Then there was the Christmas , about that same time, when the old hotel, where I had grown up playing around and visiting my cousins and their grandmother there, had been converted to a hotel and dinner theatre. I was still shy, but I went to the produtions to write them up for the newspapers. They convinced me to take part in the Christmas play, "A Christmas Carol". Now, I really dreaded it because I was really bashful, but, the worst part was that I never could remember things I had to memorize. The first few lines would stay with me, but, after that, it all disappeared. But, I did like to dress up and play around with makeup. I went over and over my lines, but only the first part seemed to stick. We had a good time rehearsing, and I thought a lot about the days when we played around the hotel. I thought that I knew every nook and cranny of the place.
There was an opening play before "A Christmas Carol" started, about a Sunday School class Christmas party, and I got to play the part of the teacher. My daughter was one of the Sunday School students. She was scared stiff! But we just tried to ignore the audience and pay attention to what we were supposed to be doing on stage. I had a pretty white satin blouse and a long white satin skirt with quilted velvet squares for that part.
Then, the fun began when the director played Scrooge. He powdered his hair until it was gray and drew wrinkles on his face with an eyebrow pencil. And, when we went out on the stage, I was a little shocked at him wearing long handles! Larry was a hoot!
Everyone dressed up and got into the mood. We got together at rehearsal and made tape recordings of moaning and chains rattling. The hotel owner was Marley, dressed in Victorian finery. I can't remember who the young man was who played the ghost of Christmas to come, but he was frightening to see. Looked like death. He had a hooded robe, and you couldn't see his face. He was tall and just seemed to float.
I was the ghost of Christmas past, and couldn't really afford a costume, so I used a long white dress that I had. Then I used some remnants of blue sheer material, that were long enough to wrap around me and trail. I layered those and made a train and a veil. On top of my head, I wore a piece of blue lace. Then Larry powdered my face to make me look pale.
Larry was so good at his lines, but, then he started improvising on stage. He told me that he was going to , but to just follow him. He led me around that stage and I was so relieved that my lines fit!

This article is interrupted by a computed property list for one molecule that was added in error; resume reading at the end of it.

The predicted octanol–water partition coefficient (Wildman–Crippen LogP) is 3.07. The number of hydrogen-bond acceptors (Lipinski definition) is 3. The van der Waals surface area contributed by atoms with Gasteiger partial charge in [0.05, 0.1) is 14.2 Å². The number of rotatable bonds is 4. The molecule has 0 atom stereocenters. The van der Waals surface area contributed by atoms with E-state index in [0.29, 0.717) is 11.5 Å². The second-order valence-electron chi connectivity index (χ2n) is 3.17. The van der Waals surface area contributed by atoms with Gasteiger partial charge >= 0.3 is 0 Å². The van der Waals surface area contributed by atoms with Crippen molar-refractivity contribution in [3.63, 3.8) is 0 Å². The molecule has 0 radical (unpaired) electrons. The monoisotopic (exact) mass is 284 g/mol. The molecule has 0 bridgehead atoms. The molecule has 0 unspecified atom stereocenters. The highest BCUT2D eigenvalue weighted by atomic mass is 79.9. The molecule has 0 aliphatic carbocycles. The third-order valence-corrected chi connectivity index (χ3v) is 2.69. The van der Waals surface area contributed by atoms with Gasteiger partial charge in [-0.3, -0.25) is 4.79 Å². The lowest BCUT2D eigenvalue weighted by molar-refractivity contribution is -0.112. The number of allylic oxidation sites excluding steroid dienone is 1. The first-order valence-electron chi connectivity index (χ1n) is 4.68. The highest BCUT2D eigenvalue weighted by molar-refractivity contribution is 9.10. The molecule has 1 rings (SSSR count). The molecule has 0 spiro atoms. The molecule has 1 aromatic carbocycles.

It was almost over and I was about to exit off the back of the stage into the lobby. I tried to float gracefully off the stage, and, as I got into the lobby, so relieved to be off stage, someone told me to wait. One of my trains of material had caught on a nail, and I had left it behind, draped across the stage! Someone had to go get it for me, and I about collapsed into a puddle on the floor with embarassment. But, I survived, and so did everyone else. Unfortunately, the dinner theatre didn't, and the hotel was sold.
The Calvert High School band had concerts in the auditorium at Christmas, Easter, spring, and anytime we could. The choir sang for programs and, in music appreciation class, we sang.
I remember cold, clear star filled nights, looking for the Christmas star in the dark blue sky.
There were Christmas parades from the school to downtown, and I watched from Conitz Dry Goods Store, until I was old enough to march in the band with my flute. Merchants hoped that visitors to the parade would come in the stores and shop. Eventually, we would go to the Christmas parade in Hearne, too, and those merchants were also hoping for more trade. The towns were in competiton to see who could have the biggest and best parade. Floats became more numerous and complex and awards were given.
We always hoped for some snow, and nights of going caroling, followed by refreshments and hot chocolate. A picture perfect Christmas. That never happened. Snow and ice seem to only come in January or February in our area, if at all. (I do remember a little snow for Thanksgiving a couple of times.) I think that I remember going caroling one time, and then going in for refreshments at the big Foster home, where "Miss Immie", and her sisters lived.
We didn't have lighted plastic or blow up yard displays. But there were tastefully done lights, and maybe candles or bows, around town in the homes and businesses. Deep, red light glowed from the ruby glass windows at the Presbyterian Church, and from the stained glass windows in the other churches in town. Riding around to look at the Christmas lights was something that had to be done often during the Christmas season. It wasn't a matter of who had the biggest or best display, but to just take it all in and enjoy each decorated home and public place.
We heard the story of Christmas everywhere. One year, my mother bought me a beautiful book with pictures from the story of Jesus' birth. The paintings were all in delicate pastel colors, but the halos and everything that should have been gold, appeared to be painted in gold. I took my book to Sunday School to show my teacher and my class. I remember that Miss Rita told us that Mary was a young girl, about our ages, when Jesus was born. One girl asked if that was true. And everyone was shocked. The bell rang and we went upstairs to church, shaking our heads in wonder. There was more discussion from my book the next Sunday morning. I still have my book, but it is now tattered and worn.
I hope that you are enjoying a wonderful Christmas with family and friends, and that the weather is not too bad where you are. As they say, remember the reason for the season.
Scroll down and check out the Guest Book that I have added at the bottom of my page. You have to go all the way down to the bottom of the page to see it. Add your name, where you live, and a picture, if you would like. It's interesting to hear from everyone. And, if you are an artist, you might like to show a piece of your work in the picture area.